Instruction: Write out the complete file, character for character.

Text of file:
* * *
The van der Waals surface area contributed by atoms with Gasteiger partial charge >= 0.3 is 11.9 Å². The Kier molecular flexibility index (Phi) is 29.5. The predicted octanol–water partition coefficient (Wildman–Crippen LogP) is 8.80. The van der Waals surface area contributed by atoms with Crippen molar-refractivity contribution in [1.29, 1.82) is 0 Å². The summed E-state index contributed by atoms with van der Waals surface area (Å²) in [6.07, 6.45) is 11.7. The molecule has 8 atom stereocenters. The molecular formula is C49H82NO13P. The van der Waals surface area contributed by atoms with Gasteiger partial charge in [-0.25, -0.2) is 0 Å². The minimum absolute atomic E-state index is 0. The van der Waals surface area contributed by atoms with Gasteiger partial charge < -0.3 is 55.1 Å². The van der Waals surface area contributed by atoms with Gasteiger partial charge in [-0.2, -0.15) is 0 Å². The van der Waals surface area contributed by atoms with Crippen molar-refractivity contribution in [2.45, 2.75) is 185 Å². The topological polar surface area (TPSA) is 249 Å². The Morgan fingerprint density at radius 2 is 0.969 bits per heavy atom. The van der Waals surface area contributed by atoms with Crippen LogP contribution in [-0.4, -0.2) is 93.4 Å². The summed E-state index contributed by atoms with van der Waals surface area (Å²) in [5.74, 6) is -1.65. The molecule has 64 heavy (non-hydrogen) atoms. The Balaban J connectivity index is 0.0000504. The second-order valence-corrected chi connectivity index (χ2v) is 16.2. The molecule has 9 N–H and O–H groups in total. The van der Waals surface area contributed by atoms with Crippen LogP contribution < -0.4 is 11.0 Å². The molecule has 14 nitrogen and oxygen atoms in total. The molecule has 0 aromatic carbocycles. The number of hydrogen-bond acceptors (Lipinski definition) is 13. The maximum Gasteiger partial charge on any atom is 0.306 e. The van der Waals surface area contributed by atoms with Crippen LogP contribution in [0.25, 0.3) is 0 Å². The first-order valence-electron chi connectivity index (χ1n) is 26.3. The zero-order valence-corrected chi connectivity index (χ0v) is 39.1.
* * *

The van der Waals surface area contributed by atoms with Gasteiger partial charge >= 0.3 is 11.9 Å². The Kier molecular flexibility index (Phi) is 29.5. The predicted octanol–water partition coefficient (Wildman–Crippen LogP) is 8.80. The van der Waals surface area contributed by atoms with Crippen molar-refractivity contribution in [1.29, 1.82) is 0 Å². The summed E-state index contributed by atoms with van der Waals surface area (Å²) in [6.07, 6.45) is 11.7. The molecule has 8 atom stereocenters. The molecular formula is C49H82NO13P. The van der Waals surface area contributed by atoms with Gasteiger partial charge in [-0.25, -0.2) is 0 Å². The minimum absolute atomic E-state index is 0. The van der Waals surface area contributed by atoms with Gasteiger partial charge < -0.3 is 55.1 Å². The van der Waals surface area contributed by atoms with Gasteiger partial charge in [-0.2, -0.15) is 0 Å². The van der Waals surface area contributed by atoms with Crippen molar-refractivity contribution in [2.45, 2.75) is 185 Å². The topological polar surface area (TPSA) is 249 Å². The Morgan fingerprint density at radius 2 is 0.969 bits per heavy atom. The van der Waals surface area contributed by atoms with Crippen LogP contribution in [-0.4, -0.2) is 93.4 Å². The summed E-state index contributed by atoms with van der Waals surface area (Å²) in [5.74, 6) is -1.65. The molecule has 64 heavy (non-hydrogen) atoms. The Balaban J connectivity index is 0.0000504. The second-order valence-corrected chi connectivity index (χ2v) is 16.2. The molecule has 9 N–H and O–H groups in total. The van der Waals surface area contributed by atoms with Crippen LogP contribution < -0.4 is 11.0 Å². The molecule has 14 nitrogen and oxygen atoms in total. The molecule has 0 aromatic carbocycles. The number of hydrogen-bond acceptors (Lipinski definition) is 13. The maximum Gasteiger partial charge on any atom is 0.306 e. The van der Waals surface area contributed by atoms with Crippen LogP contribution in [0.25, 0.3) is 0 Å². The first-order valence-electron chi connectivity index (χ1n) is 26.3. The zero-order valence-corrected chi connectivity index (χ0v) is 39.1.